Boko Haram Abducts 13 More in Chibok, Home of Missing Schoolgirls

TOPSHOT - This video grab image created on August 14, 2016 taken from a video released on youtube purportedly by Islamist group Boko Haram showing what is claimed to be one of the groups fighters at an undisclosed location standing in front of girls allegedly kidnapped from Chibok in April …

The Boko Haram wing of the Islamic State (ISIS/ISIL) has reportedly executed 10 people and abducted 13 others, including women and children, during a raid on a village near the town of Chibok in northeastern Nigeria’s Borno state, where the African terrorist group kidnapped nearly 276 schoolgirls more than two years ago.

“After killing 10 people and burning the entire village, the gunmen made away with 13 people, including seven women, five boys and a girl,” Ayuba Alamson, a community elder in Chibok, told Agence France-Presse (AFP).

News of the raid, which took place Saturday in a village about 12 miles from Chibok, comes nearly a month after the Nigerian army claimed to have completely eliminated Boko Haram in its stronghold of northeastern Nigeria.

Similar claims by military leaders in the West African country have been shattered in the past.

Boko Haram’s primary stronghold has been identified as the Sambisa Forest, which covers parts of the northeastern Nigerian states of Borno, Yobe, Gombe, Bauchi, and Kano.

Kubrrivu, the village where the latest Boko Haram raid occurred, is located in Borno.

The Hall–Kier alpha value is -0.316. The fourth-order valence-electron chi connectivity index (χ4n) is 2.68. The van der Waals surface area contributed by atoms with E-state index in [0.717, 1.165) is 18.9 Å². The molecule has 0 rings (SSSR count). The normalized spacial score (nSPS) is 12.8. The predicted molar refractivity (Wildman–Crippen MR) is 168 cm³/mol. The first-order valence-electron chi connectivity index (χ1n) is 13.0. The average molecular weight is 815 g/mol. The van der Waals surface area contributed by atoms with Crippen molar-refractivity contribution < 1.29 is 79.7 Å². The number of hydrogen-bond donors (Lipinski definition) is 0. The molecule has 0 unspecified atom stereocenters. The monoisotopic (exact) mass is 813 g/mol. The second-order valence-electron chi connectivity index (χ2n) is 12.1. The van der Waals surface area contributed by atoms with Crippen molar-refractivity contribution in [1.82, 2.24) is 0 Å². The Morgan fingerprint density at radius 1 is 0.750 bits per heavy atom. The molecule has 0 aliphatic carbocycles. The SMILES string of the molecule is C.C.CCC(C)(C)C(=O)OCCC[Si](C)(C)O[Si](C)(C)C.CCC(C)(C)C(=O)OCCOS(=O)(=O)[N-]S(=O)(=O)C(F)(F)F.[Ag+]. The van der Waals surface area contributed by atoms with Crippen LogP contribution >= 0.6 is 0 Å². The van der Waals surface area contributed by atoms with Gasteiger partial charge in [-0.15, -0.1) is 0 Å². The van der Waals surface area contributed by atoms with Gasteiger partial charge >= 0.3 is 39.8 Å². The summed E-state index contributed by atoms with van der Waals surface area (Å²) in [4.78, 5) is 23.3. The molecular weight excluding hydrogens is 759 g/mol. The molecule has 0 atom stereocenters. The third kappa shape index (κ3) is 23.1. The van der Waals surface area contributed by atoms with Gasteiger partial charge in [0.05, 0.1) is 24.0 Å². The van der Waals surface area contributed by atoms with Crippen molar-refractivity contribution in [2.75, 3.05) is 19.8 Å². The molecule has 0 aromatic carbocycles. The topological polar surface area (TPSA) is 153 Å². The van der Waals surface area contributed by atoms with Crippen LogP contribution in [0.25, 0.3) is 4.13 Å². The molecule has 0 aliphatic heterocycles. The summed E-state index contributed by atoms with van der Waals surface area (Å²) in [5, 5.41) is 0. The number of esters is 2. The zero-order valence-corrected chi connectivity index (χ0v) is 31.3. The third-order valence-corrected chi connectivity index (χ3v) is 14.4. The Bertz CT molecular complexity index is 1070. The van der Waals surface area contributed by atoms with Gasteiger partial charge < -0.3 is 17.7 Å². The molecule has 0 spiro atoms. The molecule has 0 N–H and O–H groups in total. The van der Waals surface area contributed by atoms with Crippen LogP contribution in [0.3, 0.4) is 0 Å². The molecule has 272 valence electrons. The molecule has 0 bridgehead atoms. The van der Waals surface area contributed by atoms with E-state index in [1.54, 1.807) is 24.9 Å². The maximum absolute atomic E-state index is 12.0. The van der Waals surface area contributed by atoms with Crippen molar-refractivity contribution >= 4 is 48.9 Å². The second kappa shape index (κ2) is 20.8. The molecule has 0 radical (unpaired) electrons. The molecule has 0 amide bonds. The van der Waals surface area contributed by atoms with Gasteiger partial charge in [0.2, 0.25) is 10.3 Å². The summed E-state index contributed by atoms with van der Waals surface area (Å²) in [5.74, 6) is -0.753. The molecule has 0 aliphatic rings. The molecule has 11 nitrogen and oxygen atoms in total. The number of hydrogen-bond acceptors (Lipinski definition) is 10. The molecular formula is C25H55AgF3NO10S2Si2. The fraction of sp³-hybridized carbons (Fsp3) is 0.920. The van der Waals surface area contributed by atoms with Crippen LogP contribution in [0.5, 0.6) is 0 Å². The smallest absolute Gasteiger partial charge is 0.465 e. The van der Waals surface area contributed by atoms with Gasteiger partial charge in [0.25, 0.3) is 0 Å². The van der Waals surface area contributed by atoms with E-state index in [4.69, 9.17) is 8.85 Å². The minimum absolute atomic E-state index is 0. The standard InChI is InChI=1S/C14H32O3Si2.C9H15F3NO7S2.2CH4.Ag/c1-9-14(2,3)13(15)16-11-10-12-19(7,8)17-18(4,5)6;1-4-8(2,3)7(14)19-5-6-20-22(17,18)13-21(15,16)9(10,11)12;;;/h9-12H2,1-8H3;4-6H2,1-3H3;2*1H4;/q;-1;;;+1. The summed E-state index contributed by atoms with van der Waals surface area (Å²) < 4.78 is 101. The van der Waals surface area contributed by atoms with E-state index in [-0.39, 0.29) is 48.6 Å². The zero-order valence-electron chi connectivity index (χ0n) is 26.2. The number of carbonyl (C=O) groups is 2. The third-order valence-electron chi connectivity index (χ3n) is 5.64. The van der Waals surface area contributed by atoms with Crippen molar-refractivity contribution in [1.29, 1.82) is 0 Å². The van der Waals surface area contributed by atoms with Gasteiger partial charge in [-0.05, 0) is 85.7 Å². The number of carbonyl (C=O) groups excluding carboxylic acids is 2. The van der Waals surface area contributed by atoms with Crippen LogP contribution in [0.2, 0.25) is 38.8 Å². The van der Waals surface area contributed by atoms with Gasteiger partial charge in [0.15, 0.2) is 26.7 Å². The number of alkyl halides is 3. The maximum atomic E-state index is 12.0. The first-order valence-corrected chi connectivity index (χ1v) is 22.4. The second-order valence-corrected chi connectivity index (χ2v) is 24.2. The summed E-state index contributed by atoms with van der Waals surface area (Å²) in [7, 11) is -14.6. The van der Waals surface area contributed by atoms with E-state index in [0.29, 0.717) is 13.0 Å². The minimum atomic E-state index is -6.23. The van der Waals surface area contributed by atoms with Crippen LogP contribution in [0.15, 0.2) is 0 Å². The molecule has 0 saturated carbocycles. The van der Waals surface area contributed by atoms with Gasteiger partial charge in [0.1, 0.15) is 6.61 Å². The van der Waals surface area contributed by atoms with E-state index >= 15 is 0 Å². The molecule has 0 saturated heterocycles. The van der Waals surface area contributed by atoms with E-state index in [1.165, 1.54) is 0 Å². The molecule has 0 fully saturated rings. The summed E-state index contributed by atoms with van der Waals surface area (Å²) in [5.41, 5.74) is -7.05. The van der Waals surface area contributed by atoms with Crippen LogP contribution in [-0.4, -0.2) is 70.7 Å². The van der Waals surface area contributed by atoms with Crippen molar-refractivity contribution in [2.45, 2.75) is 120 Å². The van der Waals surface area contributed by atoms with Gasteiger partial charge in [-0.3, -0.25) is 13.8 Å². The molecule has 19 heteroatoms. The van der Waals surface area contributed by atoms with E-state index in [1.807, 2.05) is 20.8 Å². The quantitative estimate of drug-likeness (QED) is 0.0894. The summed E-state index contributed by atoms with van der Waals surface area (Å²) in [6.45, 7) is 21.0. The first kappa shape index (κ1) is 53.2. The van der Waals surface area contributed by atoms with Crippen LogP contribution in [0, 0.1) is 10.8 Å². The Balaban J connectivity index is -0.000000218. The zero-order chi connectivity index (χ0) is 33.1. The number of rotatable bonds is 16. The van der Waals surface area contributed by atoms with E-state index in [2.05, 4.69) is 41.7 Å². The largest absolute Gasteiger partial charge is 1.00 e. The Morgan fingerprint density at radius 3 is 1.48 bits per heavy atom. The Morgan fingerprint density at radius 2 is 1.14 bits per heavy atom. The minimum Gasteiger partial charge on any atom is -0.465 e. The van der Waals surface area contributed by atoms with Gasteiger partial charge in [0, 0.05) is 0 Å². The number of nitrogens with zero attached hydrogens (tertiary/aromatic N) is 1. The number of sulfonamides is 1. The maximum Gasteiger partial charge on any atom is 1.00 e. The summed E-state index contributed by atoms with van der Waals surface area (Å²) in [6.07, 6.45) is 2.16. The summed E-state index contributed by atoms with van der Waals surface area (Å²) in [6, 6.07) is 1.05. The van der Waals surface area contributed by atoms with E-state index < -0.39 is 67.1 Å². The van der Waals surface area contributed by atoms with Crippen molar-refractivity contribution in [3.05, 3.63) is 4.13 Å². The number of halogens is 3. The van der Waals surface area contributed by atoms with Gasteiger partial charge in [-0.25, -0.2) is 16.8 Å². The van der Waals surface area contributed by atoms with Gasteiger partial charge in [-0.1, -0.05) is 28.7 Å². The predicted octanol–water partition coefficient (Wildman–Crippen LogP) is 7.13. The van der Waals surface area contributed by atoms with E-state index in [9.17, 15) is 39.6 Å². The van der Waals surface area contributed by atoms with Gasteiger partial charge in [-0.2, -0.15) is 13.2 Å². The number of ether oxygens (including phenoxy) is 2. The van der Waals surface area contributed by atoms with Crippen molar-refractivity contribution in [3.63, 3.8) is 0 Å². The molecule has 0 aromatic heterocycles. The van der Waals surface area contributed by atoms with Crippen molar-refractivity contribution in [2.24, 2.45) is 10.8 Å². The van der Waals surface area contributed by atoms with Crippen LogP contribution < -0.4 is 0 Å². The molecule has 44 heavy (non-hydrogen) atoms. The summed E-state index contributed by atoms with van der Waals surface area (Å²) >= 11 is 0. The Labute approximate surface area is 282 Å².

AFP reports:

Boko Haram Islamists have killed 10 people and abducted 13 others in a raid on a village near the northeast Nigerian town of Chibok where the militants kidnapped over 200 schoolgirls in 2014, locals told AFP Sunday.

Armed militants on motorcycles invaded Kubrrivu at dawn on Saturday, firing on the residents as they were sleeping and looting and burning homes before fleeing into the bush with 13 women and children seized from the village.

In the wake of the attack, Kubrrivu residents reportedly fled to nearby Kautikeri village.

“The Boko Haram attackers rode on four motorcycles, three on each, and opened fire on the village as residents slept,” Luka Damina from Kautikeri told AFP, adding, “They burnt down the whole village after looting food supplies and livestock and taking away women and children.”

Kubrrivu residents are no strangers to Boko Haram’s reign of terror.

AFP points out:

In 2014 Kubrrivu was burnt down in a deadly Boko Haram raid which forced residents to flee. A year later they returned and rebuilt their homes after Nigerian troops recaptured swathes of territory from the Islamists in a series of military successes against them.

Of the 276 girls who were kidnapped from the Government Girls Secondary School in the Chibok region of Borno during an April 14, 2014, raid by Boko Haram, at least 218 are believed to remain in the clutches of the jihadi group.

AFP notes:

Boko Haram, which seeks to impose strict Islamic law in northern Nigeria, has been blamed for some 20,000 deaths and displacing more than 2.6 million people since 2009.

The Nigeria-based organization was deemed the most lethal terrorist group of 2014 by the Global Terrorism Index (GTI) — accused of 6,664 deaths that year before it pledged allegiance to ISIS.

Boko Haram was the second-most deadly group (5,450 deaths) of 2015, after ISIS (6,050), according to the U.S. State Department, which used the same metric as the GTI.

Despite having pledged allegiance to ISIS, Boko Haram was treated as a separate terrorist group by the U.S. government. Taken as one, ISIS-Boko Haram was responsible for more deaths (11,500) last year than any other terrorist group in the world.


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